0f Mothers and Men
Signals — a Festival of Women Photographers presents a diverse range of contemporary work from all over the world. Beatrice Colin takes a look at two contrasting shows and finds intimacy and humour in both.
woman with a camera can often be regarded with the satne jokey contempt as a woman behind the wheel of a car. Take pictures? Does she know which button to press? Despite an impressive body of work by women photographers such as Julia Margaret Cameron. Imogen Cunningham. Dorothea Lange and Diane Arbus. live years ago when the 150th year of photography was celebrated. only four out of 92 photographers exhibited at the Royal Academy were women.
All over Britain and Ireland this month. however, exhibitions are being held of women photographers’ work. As part of Signals — a festival of women’s photography. everything from the delicate portraits by four Edwardian lady photographers shown in the National Gallery in London. to Cindy Sherman’s incredible self-portraits in an exhibition held in Manchester. will grace the walls of 400 venues. The festival will no doubt bring accusations of the ghettoisation of women’s work and critics will reel off the names of successful female photographers such as Helen Chadwick. Maud Sulter and Sally Mann in a feeble attempt to undermine the idea. But Signals is already proving to be extremely important in terms of acknowledging achievement in a wider arena and. more significantly. acting as a forum for women’s ideas and ways of seeing other work.
Two group exhibitions in Edinburgh focus on the female photographer’s response to another specified individual. In What She Wants at Stills. women look at the male body. and in Portrait of my Mother at the French Institute. in words and images. women explore their relationships with their mothers. What She Wants could also be called The Dick Show. Penises of various sizes. erect. flaccid, leaping out of computer monitors. handcuffed to a gloved hand or pierced with huge rings are the subjects of many of the images. But beyond the initial gawp and quake reaction, the exhibition re-appears as a funny. tender and occasionally erotic depiction of the male body by two dozen female photographers.
Diane Baylis’s piece Abroad is one of the less provocative photographs. Here. the torso and nether regions of a nude male become a
landscape in which the penis curves and folds
like a soft hillock. ‘It doesn’t have to be threatening. it can be like a place to travel.’ says Baylis of her male subject’s body. “Like abroad. it can be dangerous and frightening but it can also be a very illuminating experience because it's outside of yourself.‘ [Elsewhere the images in the show will divide relationships. horril’y old ladies and provoke long arguments in the ladies’ loo. Is it exploitative‘.’ Is it sensationalist? Is it any good'.’ Skip the verbose. political essay in the catalogue. This exhibition is a tentative. sometimes clumsy look at that thing. The object most people never look at in public let alone examine in detail in private. ‘We so rarely see it.’ says another participating photographer. Robin Shaw. ‘They’re hidden but they’re everywhere. in our conversation. alluded to but not actually visible.’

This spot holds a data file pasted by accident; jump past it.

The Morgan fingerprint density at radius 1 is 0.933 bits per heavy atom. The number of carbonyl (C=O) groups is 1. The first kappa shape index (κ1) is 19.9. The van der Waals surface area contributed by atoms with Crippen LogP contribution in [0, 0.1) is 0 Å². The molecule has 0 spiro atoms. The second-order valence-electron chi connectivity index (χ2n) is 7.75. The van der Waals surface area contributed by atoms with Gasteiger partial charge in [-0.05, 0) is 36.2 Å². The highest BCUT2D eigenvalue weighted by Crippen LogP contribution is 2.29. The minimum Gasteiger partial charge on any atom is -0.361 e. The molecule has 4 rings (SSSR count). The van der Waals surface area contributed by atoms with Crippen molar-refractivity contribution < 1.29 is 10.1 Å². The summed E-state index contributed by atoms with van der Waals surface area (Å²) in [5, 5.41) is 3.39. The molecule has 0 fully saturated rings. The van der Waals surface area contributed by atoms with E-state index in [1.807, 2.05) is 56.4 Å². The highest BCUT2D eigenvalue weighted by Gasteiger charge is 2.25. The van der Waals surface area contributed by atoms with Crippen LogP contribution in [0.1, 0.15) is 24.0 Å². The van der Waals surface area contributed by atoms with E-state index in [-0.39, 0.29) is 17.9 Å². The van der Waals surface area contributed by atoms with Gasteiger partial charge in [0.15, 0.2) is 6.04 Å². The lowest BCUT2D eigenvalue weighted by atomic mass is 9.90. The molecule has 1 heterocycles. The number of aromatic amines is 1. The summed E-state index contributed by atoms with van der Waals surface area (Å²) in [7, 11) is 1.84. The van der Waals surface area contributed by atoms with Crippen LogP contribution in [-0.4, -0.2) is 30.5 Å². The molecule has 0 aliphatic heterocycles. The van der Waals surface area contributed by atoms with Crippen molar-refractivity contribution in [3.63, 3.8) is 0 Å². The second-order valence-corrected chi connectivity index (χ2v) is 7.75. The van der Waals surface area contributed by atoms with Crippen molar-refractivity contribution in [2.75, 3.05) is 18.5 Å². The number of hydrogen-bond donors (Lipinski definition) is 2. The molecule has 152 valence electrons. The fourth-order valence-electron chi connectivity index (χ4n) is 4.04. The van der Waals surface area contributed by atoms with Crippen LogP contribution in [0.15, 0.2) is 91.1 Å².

This show is about establishing a whole new language to interpret the male body. Although everyone is familiar with the female nude and it has been portrayed in dozens of ways from Degas to Page Three. the male nude has been frozen by classicism and by the homo-erotic work of Mapplethorpe. The penis. for multiple
reasons. one of them aesthetic. has never been seen as worthy of much attention. It’s an unknown quantity. "I’here’s a certain nervousness and anxiety that exists in some ways of approach.’ agrees Baylis. ‘When women look at the images that are genitally- orientated. there is a discomfort because it’s about confronting your own reactions.’
‘An erection is one of the most taboo images in our culture.‘ she continues. ‘But you have a natural curiosity about it when you’re growing up. Why is it wrong to look‘.’ Other cultures depict the erect penis in a pleasurable way. [In our society] you don’t come to it as something which is a wondrous or magical thing. It is very beast-like and dangerous. I don’t think this builds a very good relation between the sexes.’
In this show men are depicted as proud. embarrassed. turned on and. dare I say. cocky“? And while some women are clearly turning the tables on men and producing porn in an act of revenge. others capture highly personal moments which act as a celebration of love. "l’here are loads of images of women’s fertility.’ points out Baylis. lots of footage of the celebration of childbirth. when the baby comes
10 The List 23 September—6 ()ctober I994